Can’t Contain(erize) the Hype – is Docker real or a bubble?

Editorial Note: This was written in April 2014.  Check out how we are using Docker in our latest architectures.

The new application portability darling, Docker, was so popular at this week’s Red Hat Summit that I was expecting Miley Cyrus’ flock of paparazzi to abandon in her favor of Ben Golub.

Personally, I find Docker to be a useful tool and we’ve been embedding it into our dev and test processes in useful ways for DefCore TCUP (at Conference), OpenCrowbar Admin and Dev Nodes.  To me, these are concrete and clear use cases.

There are clearly a lot more great use-cases for Docker, but I can’t help but feel like it’s being thrown into architectural layer cakes and markitectures as a substitute for the non-words “cloud”, “amazing” and “revolutionary.”

How do I distinguish hot from hype?  I look for places where Docker is solving just one problem set instead being a magic wand solution to a raft of systemic issues.

Places where I think Docker is potent and disruptive

  • Creating a portable and consistent environment for dev, test and delivery
  • Helping Linux distros keep updating the kernel without breaking user space (RHEL 7 anyone?)
  • Reducing the virtualization overhead of tenant isolation (containers are lighter)
  • Reducing the virtualization overhead for DevOps developers testing multi-node deployments

But I’m concerned that we’re expecting too many silver bullets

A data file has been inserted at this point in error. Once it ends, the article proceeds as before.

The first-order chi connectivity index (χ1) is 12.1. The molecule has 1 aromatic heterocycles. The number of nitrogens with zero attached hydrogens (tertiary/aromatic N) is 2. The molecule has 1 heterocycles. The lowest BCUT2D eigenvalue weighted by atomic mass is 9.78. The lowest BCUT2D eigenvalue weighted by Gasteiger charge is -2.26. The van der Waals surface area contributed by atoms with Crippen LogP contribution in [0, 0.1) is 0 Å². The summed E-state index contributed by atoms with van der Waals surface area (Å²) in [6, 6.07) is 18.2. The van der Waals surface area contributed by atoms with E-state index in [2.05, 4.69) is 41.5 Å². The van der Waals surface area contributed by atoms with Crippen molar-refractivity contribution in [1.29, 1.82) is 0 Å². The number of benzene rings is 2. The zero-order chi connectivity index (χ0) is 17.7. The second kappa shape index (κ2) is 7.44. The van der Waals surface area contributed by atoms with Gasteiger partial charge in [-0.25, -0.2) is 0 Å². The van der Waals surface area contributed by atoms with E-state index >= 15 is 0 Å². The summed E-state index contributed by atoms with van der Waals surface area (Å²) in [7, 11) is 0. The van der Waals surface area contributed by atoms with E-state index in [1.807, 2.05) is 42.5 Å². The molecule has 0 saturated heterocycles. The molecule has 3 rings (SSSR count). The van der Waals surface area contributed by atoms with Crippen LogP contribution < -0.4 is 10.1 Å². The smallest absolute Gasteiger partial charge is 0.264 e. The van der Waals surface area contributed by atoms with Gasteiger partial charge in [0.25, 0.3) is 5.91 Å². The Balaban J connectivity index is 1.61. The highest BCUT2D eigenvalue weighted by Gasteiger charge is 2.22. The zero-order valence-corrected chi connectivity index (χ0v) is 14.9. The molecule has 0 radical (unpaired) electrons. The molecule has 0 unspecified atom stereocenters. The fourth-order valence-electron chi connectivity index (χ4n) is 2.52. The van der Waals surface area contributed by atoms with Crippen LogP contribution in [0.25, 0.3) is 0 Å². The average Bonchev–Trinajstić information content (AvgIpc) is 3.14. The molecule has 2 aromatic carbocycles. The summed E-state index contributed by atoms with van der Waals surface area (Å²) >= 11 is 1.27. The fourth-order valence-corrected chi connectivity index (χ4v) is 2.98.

• Packaging is still tricky:  Creating a locked box helps solve part of downstream problem (you know what you have) but not the upstream problem (you don’t know what you depend on).
  • Container sprawl: Breaking deployments into more functional discrete parts is smart, but that means we have MORE PARTS to manage.   There’s an inflection point between separation of concerns and sprawl.
  • PaaS Adoption: Docker helps with PaaS but it does not solve neither the “you have to model your apps for a PaaS” nor the “PaaS needs scalable data services” problems

Speaking of Miley Cyrus, it’s not the container that matters, but what’s on the inside.  Docker can take a lesson from Miley: attention is great but you’ve still got to be able to sing.    I’m not sure about Miley, but I am digging the tracks that Docker is laying down.  Docker is worth putting on your play list.

5 thoughts on “Can’t Contain(erize) the Hype – is Docker real or a bubble?

  1. Pingback: The Evolution of Cloud Computing and Security – CF010 | The Average Guy Network

  2. Pingback: 2015, the year cloud died. Meet the seven riders of the cloudocalypse | Rob Hirschfeld

  3. Pingback: As Docker rises above (and disrupts) clouds, I’m thinking about their community landscape | Rob Hirschfeld

  4. Pingback: Docker Swarm Cluster Ops – focus on using, not building, with standard automation | Rob Hirschfeld

  5. Pingback: Containers vs. virtual machines: How to tell which is the right choice for your enterprise | Exalticor

Leave a Reply

Fill in your details below or click an icon to log in:

WordPress.com Logo

You are commenting using your WordPress.com account. Log Out / Change )

Twitter picture

You are commenting using your Twitter account. Log Out / Change )

Facebook photo

You are commenting using your Facebook account. Log Out / Change )

Google+ photo

You are commenting using your Google+ account. Log Out / Change )

Connecting to %s